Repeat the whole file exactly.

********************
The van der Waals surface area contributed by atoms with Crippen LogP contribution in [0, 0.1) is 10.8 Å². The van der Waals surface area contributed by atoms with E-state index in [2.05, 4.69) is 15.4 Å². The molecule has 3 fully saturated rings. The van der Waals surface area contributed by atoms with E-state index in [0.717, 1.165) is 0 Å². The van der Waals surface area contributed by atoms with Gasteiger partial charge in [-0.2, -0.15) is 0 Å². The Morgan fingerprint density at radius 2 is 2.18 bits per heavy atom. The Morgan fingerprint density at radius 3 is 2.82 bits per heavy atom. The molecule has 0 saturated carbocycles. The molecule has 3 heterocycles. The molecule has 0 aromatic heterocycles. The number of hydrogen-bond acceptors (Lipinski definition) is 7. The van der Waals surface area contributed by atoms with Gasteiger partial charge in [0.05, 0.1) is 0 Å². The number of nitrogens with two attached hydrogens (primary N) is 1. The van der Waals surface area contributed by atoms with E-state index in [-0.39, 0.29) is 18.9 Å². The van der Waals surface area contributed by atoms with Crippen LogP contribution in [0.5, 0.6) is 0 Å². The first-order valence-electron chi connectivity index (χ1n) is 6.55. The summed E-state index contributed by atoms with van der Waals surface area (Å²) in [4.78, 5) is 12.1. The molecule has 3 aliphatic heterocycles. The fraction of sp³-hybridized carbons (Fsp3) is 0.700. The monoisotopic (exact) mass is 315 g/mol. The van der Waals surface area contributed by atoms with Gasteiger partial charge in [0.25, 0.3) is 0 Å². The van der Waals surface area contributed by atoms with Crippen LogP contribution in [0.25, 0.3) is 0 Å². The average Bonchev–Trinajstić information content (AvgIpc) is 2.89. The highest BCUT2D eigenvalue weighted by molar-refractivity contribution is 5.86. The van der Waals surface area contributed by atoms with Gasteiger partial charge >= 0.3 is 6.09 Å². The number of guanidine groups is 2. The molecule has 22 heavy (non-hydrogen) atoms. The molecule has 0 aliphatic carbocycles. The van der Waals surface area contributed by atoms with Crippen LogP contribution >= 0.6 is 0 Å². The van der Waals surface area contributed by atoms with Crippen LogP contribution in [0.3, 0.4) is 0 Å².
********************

The van der Waals surface area contributed by atoms with Crippen LogP contribution in [0, 0.1) is 10.8 Å². The van der Waals surface area contributed by atoms with E-state index in [2.05, 4.69) is 15.4 Å². The molecule has 3 fully saturated rings. The van der Waals surface area contributed by atoms with E-state index in [0.717, 1.165) is 0 Å². The van der Waals surface area contributed by atoms with Gasteiger partial charge in [-0.2, -0.15) is 0 Å². The Morgan fingerprint density at radius 2 is 2.18 bits per heavy atom. The Morgan fingerprint density at radius 3 is 2.82 bits per heavy atom. The molecule has 0 saturated carbocycles. The molecule has 3 heterocycles. The molecule has 0 aromatic heterocycles. The number of hydrogen-bond acceptors (Lipinski definition) is 7. The van der Waals surface area contributed by atoms with Gasteiger partial charge in [0.05, 0.1) is 0 Å². The number of nitrogens with two attached hydrogens (primary N) is 1. The van der Waals surface area contributed by atoms with E-state index in [-0.39, 0.29) is 18.9 Å². The van der Waals surface area contributed by atoms with Crippen LogP contribution in [0.5, 0.6) is 0 Å². The first-order valence-electron chi connectivity index (χ1n) is 6.55. The summed E-state index contributed by atoms with van der Waals surface area (Å²) in [4.78, 5) is 12.1. The molecule has 3 aliphatic heterocycles. The fraction of sp³-hybridized carbons (Fsp3) is 0.700. The monoisotopic (exact) mass is 315 g/mol. The van der Waals surface area contributed by atoms with Gasteiger partial charge in [0.25, 0.3) is 0 Å². The van der Waals surface area contributed by atoms with Crippen LogP contribution in [0.25, 0.3) is 0 Å². The average Bonchev–Trinajstić information content (AvgIpc) is 2.89. The highest BCUT2D eigenvalue weighted by molar-refractivity contribution is 5.86. The van der Waals surface area contributed by atoms with Gasteiger partial charge >= 0.3 is 6.09 Å². The number of guanidine groups is 2. The molecule has 22 heavy (non-hydrogen) atoms. The molecule has 0 aliphatic carbocycles. The van der Waals surface area contributed by atoms with Crippen LogP contribution >= 0.6 is 0 Å². The van der Waals surface area contributed by atoms with Crippen LogP contribution in [0.3, 0.4) is 0 Å².